Site icon Northern Wilds Magazine

Gardening builds community in Grand Portage

Grand PortageGetting fresh vegetables to the table is a community affair in Grand Portage, with the health clinic, school and community members all working—and enjoying the harvest—together.

Andy Schmidt, tribal State Health Improvement Program (SHIP) agriculture coordinator, oversees two community gardening initiatives—three large hoop houses and garden plots on Mineral Center Road. Schmidt cultivates the myriad vegetables in the hoop houses. The fruits of his labor go to the Elder Nutrition Program, the Community Center lunch program in the summer and the Head Start food program in the fall.

Travis Novitsky holds a pile of fresh veggies harvested from the community garden. | TRAVIS NOVITSKY

Schmidt also provides materials for the 15 families who have garden plots, but he said they do all the work. Families start their own plants inside or purchase them, sometimes from the Grand Marais Great Expectations School greenhouse sale in the spring, and carefully plant and tend them in 10×12-foot garden plots.

Unable to have a garden because she lives in an apartment, participant Billi Carlson signed up as soon as she learned of the opportunity. She said gardeners are provided with a watering system, black dirt, and even use of a tiller.

Carlson has been enjoying the harvest, which so far has included peppers, carrots, different kinds of lettuce, peas, cucumbers, radishes, tomatoes (for Fried Green Tomatoes), and more. She is growing a new vegetable—kalettes, a cross between brussels sprouts and kale.

“It’s easy as can be,” Carlson said. “We’re having an awesome time up there.”

Schmidt said everyone seems to feel that way. “It’s a fun spot. There is a steady stream of people coming and going. People linger and visit and have a good time.”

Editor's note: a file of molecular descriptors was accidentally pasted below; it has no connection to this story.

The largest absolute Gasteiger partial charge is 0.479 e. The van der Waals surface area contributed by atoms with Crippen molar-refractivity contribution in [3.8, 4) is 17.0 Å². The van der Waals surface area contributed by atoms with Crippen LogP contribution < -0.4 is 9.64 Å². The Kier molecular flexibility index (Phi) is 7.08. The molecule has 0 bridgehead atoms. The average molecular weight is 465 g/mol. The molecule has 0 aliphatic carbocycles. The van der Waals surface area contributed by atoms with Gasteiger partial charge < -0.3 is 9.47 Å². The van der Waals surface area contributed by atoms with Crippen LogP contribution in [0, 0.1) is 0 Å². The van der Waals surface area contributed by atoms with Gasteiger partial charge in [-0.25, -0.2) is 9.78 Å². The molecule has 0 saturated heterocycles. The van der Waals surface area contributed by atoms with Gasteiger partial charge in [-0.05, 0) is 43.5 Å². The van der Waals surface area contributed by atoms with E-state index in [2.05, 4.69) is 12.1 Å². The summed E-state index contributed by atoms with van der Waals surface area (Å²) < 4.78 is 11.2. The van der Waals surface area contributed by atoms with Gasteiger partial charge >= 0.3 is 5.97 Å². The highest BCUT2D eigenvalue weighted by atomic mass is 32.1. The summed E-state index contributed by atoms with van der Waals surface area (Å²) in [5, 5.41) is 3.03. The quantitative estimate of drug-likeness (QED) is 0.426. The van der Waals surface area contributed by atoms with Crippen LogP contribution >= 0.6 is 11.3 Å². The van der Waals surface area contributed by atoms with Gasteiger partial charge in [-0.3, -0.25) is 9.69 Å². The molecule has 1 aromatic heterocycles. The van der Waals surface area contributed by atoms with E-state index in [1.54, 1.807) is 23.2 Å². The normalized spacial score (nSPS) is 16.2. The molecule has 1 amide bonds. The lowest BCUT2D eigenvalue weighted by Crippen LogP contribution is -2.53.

Community members currently working a garden plot get to keep it in subsequent years if they wish. Keeping the same plot encourages a family to care for the soils, said Schmidt. There are two more plots available, so anyone wishing to sign up for a spot next year can contact (218) 475-3014 or

The Grand Portage community garden encourages healthy eating while promoting locally grown food and sustainability. | ANDY SCHMIDT

In addition to the garden plots used by community members, the Mineral Center Road site also has a 90×90-foot school garden, supervised by SNAP Nutrition educator Tess Bailey. Oshki Ogimaag students start planning their garden in March with discussion about the types of vegetables and strains that grow in this area, followed by the planting of seeds. Students tend the seeds in grow stands until they are ready for planting at the school garden or in the large planters that line the school/community center parking area. This year, each student has his or her own three-foot section to care for.

In addition to learning about planting, teachers asked for instruction on what to do with the harvest and Bailey said the school added meal preparation lessons. For example, students learn to shuck peas, blanch and freeze them for use throughout the school year. They also prepare a vegetable dish.

It is nice to see youths try something new, said Bailey. “Because they grew it, they are willing to try it. If they try it, they normally like it. And they are learning to enjoy fresh foods.”

In addition to the space and materials for gardening, there is also an educational component of the community garden program. Once a month there is a get-together at the Old Log Building with dinner and a presentation. The dinner, usually the third Wednesday of the month, features healthy local food.

The presentations are timely and open to the public. They started off with tips for getting seeds growing, and tips on using fresh produce. This month, the presentation will be on canning and pickling.

The gardens and the presentations are conducted with support of the Grand Portage Health Clinic, said Schmidt, “Because good food is key to good health.”

And getting that good food is sometimes difficult, noted Bailey. “We’re at the end of the road here. It’s hard to get fresh produce. The programs offered by the clinic and the school help people gain the skills to grow, pick and prepare their own food,” she said.

ENP director Patty Winchell Dahl said everyone benefits. “We have a terrific community organization of interested people that are volunteering their time and talents to promote locally grown food and sustainability in Grand Portage,” she said.

Exit mobile version